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Staying socially connected while social distancing


We are really in an unprecedented time with a lack of answers, certainty and control, and there is no end in sight. With all the discussion and encouragement around “social distancing” for our physical health, it brings up a whole new array of potential mental health problems, especially for older adults.

Peoria and the surrounding West Valley is a bastion of retirement communities.

And the absence of social activity and connections can lead to a range of issues for older adults, according to Bryan James, an epidemiologist at the Rush Alzheimer’s Disease Center in Chicago. James followed 1,100 people for over 12 years and found the rate of cognitive decline was 70 percent lower in people who had frequent social engagements.

Social isolation is one major risk factor for anxiety and depression, and it can take a toll on someone’s mental health and in turn their physical health.

Loneliness is more dangerous than obesity and as damaging to health as smoking 15 cigarettes a day, according to Brigham Young University professor Julianne Holt-Lunstad.

Connecting with other people is considered a fundamental human need that is essential for overall wellbeing. So, what do we do in a time like this when we are being forced to self-isolate?

The answer is simple, but the process may not be. We must find a way remain socially connected while social distancing. Seniors are already socially vulnerable, so now, more than ever, we must get creative in staying socially connected. Luckily, technology gives us many options.

“Staying engaged with others is important,” Masterpiece Living President Dr. Roger Landry said. “I believe that online is a terrific way to stay engaged and build relationships. Social media can bring people together.”

Here is a list of things you can do to stay socially connected to friends, family and loved ones during this time:

  • Use video chat – embrace video chat to stay in touch with family and friends. Utilize services like Skype, Facetime, WhatsApp or Google Hangouts.
  • Get on social media – Many people are reluctant to get on social media, especially older adults. During this time of social distancing, it’s a good way to stay connected with family and friends. It can also have adverse effects so make sure you aren’t feeling more anxiety by reading other people’s posts.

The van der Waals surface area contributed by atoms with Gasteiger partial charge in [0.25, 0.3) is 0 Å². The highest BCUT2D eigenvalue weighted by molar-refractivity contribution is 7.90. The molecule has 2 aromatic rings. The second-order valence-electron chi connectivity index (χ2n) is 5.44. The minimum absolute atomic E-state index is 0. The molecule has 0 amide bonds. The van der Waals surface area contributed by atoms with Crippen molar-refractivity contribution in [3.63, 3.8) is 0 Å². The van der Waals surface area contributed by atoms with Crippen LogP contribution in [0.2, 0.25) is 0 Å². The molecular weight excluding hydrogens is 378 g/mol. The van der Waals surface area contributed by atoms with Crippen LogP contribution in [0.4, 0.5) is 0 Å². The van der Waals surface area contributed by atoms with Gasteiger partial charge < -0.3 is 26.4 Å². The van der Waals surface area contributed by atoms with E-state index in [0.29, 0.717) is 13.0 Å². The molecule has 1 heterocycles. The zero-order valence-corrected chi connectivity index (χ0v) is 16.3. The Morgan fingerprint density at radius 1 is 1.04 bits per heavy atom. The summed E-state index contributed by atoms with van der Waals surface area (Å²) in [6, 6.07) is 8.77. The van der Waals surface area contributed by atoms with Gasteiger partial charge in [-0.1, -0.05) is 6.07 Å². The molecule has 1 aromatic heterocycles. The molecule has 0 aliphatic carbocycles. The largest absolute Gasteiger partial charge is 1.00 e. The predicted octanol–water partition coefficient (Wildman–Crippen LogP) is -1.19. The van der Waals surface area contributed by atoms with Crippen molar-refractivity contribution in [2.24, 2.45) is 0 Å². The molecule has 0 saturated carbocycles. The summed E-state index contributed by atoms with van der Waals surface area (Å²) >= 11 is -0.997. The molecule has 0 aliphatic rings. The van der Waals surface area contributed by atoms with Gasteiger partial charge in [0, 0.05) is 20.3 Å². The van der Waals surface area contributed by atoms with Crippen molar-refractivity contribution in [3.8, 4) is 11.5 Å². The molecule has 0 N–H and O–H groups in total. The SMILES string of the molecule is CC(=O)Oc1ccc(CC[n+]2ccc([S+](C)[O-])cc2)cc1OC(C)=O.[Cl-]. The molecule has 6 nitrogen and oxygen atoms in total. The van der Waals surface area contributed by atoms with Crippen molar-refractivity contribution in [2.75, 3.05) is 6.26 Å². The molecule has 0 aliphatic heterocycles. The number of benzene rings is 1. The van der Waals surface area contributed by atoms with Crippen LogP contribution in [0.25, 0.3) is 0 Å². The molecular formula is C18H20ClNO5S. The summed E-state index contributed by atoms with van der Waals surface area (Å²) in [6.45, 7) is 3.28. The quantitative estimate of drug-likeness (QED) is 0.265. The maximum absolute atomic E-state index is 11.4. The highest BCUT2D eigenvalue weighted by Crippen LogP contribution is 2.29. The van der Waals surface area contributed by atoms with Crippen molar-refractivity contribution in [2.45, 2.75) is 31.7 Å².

• Check in regularly – Whether by phone, text, video or social media, check in with people daily. Communicating with others regularly can do wonders for our overall health and wellbeing.
  • Have virtual get togethers – Just because you can’t physically get together, doesn’t mean you can’t enjoy other’s company. Take advantage of video chat as mentioned above. You can have meals together, play games, watch tv or share a glass of wine with loved ones via video. It’s easy and fun!
  • Take advantage of online resources – many organizations are offering online webinars, tutorials and wellness classes. For example, Sun Health Wellness is providing a variety of free online classes to help reduce stress during this time. Classes include things like how to use online grocery delivery services to mind-body and mental health programs. SunHealthWellness.org/online-classes. You can also visit national parks, zoos and aquariums via webcam.

It’s just as important to protect ourselves mentally as it is physically. We need to focus on maintaining social connections while reducing physical contact in order to stay healthy. Uncertain times like these can fuel anxiety and depression which will only cause further mental and physical breakdowns. Instead of social distancing, let’s call it physical distancing and stay socially connected.

Editor’s note: Bhakti Gosalia is vice president of operations of Sun Health Communities, with locations throughout the West Valley.